Word spread around the pits and later Kiwi Glenn Haden was sneaking in to take a turn when the receptionist turned and caught him. They both froze, looking at each other, before the receptionist waggled her finger and said, “you have no soap”, before throwing him a block.

By 2005, Justin was riding for a small Swiss team called the Suspension Center team, owned by Gery Peyer. Gery couldn’t offer a salary but did put up a tricked out Turner, a place to stay for the season, and transport to the races. Justin said this was his breakout year, when he got onto the podium at races and finished in the top 15 overall.

Image: Sven Martin

Image: Sven Martin

He attracted interest from a few teams, and signed on with Martin Whiteley as a manager, who helped Justin onto a deal with Yeti for 2006. Justin felt like he’d cracked it, but struggled in his first fully professional year after injuring his shoulder during a 4X gate start in Spain. He couldn’t understand what the medical staff were telling him at the hospital, and ended up battling with his shoulder for the whole season before getting surgery on it when back home.

The next two years were better, culminating with a top 10 overall finish in 2008. Martin invited Justin onto a new team he was starting, Trek World Racing, for 2009. Justin said it was a polished and well organised programme, leading to some of his best years of racing, riding with teammates like Tracy Moseley and Aaron Gwin.

Image: Sven Martin

Image: Sven Martin

But after a few years, Justin found his head wasn’t in downhill anymore due to the intense competition and repetitive venues. He said every year he had to train harder to place as well as the year before, while race runs had to be ridden on a “knife edge”. “I found the stress, year after year, it does get to you. Every single weekend riding at a level that is so high and the chances of an injury are very much there.” Feeling burnt out, he announced his retirement from downhill in 2012 and returned home to start a building apprenticeship, but was soon lured back to racing by a new discipline: enduro.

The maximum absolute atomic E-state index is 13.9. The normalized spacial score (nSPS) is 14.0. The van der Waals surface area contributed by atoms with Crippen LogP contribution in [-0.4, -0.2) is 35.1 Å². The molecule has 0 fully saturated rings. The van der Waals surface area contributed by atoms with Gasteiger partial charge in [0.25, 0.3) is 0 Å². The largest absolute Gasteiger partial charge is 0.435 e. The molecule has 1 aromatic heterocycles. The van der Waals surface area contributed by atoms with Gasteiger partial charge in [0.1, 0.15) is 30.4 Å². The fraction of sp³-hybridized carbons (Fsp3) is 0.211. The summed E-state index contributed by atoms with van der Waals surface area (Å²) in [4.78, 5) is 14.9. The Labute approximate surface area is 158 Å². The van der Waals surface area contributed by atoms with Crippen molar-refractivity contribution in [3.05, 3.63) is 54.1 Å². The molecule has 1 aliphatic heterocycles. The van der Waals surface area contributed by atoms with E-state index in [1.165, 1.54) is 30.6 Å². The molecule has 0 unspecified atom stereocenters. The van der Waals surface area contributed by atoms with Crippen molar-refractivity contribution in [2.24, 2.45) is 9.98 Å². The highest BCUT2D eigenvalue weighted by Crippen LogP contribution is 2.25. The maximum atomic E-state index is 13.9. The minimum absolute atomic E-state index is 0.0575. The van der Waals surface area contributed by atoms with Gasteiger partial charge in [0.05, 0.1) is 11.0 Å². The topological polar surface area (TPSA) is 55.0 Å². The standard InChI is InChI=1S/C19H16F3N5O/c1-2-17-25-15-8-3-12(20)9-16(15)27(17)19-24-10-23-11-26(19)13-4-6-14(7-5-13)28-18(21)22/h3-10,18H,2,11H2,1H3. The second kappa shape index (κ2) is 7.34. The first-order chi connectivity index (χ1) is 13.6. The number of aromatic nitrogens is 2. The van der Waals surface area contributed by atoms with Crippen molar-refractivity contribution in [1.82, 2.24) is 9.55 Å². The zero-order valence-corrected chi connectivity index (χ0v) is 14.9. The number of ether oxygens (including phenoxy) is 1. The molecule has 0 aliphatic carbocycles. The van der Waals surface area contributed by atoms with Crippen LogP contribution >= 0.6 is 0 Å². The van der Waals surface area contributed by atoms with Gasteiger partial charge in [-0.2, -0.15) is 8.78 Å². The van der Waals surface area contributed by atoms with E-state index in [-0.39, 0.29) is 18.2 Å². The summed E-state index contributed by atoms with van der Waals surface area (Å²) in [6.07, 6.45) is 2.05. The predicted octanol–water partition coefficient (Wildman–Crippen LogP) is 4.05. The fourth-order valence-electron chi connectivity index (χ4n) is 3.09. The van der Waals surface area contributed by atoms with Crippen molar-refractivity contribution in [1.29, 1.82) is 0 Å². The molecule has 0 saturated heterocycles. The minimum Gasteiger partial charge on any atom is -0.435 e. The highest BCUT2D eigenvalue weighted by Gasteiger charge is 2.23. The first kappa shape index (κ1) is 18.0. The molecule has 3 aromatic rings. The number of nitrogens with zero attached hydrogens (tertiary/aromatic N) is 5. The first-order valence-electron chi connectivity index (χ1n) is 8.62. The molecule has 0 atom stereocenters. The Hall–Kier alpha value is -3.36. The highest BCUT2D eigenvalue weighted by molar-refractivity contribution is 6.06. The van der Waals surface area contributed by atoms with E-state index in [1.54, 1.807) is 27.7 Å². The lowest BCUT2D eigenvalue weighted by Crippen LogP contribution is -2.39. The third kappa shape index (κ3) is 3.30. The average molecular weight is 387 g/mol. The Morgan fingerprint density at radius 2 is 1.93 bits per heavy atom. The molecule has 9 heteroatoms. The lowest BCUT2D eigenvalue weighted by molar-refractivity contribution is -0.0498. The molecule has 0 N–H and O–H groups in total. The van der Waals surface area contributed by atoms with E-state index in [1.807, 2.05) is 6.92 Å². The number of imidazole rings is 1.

It was Martin who convinced Justin to give it a crack. He finished fourth at his first race and was hooked straight away, so he signed back up with Trek on a deal where he did some enduro races and spent some time trackside at downhill rounds helping out with skills coaching. He found it was too much to train properly for enduro while coaching as well so focused solely on racing after one season, swapping from Trek World Racing to Trek Factory.

Image: Sven Martin

Image: Sven Martin

He said it was the best move he made: he was back racing with Tracy Moseley, and working on developing the Remedy 29er before big hoops had become popular. He started racing well on that bike, placing third overall in 2014. He won his first EWS round in Scotland the year after and was leading the series when he crashed badly in Whistler, dislocating his shoulder.

After so many years with Trek, Justin was ready for a change and jumped onto the Canyon team, a move that made financial sense at the time. He said he still felt like he had a lot of fight left in him when he made the switch, but struggled with a series of health problems including glandular fever and pneumonia over the next two seasons. Going from competing for wins to struggling to put together a top run was tough to take, so it was an easy decision for Justin to retire from racing in 2017 to focus on his building apprenticeship. “I was at that point so burnt out on racing with my health and the years doing it that I had said to a few people ‘I don’t think I’ll touch a bike again’.”

Image: Sven Martin

Image: Sven Martin

But when Jentree came up, Justin’s passion for bikes returned; “It made the fire of riding come back for me”. He’s quite happy letting the trails develop at their own pace, and isn’t doing it to make money, though he does have other goals for the farm: he’d like to be able to hold a Nationals there again one day.

But mostly he hopes it might help talent in the next generation towards replicating his professional racing success. “Part of me thinks there might be that chance we’ll see another rider or two that could potentially follow the same path that I’ve found, and if this is something that might help them, that’s where the end goal is.”

For more information, go to jentreemtb.com or @jentreemtb on Instagram.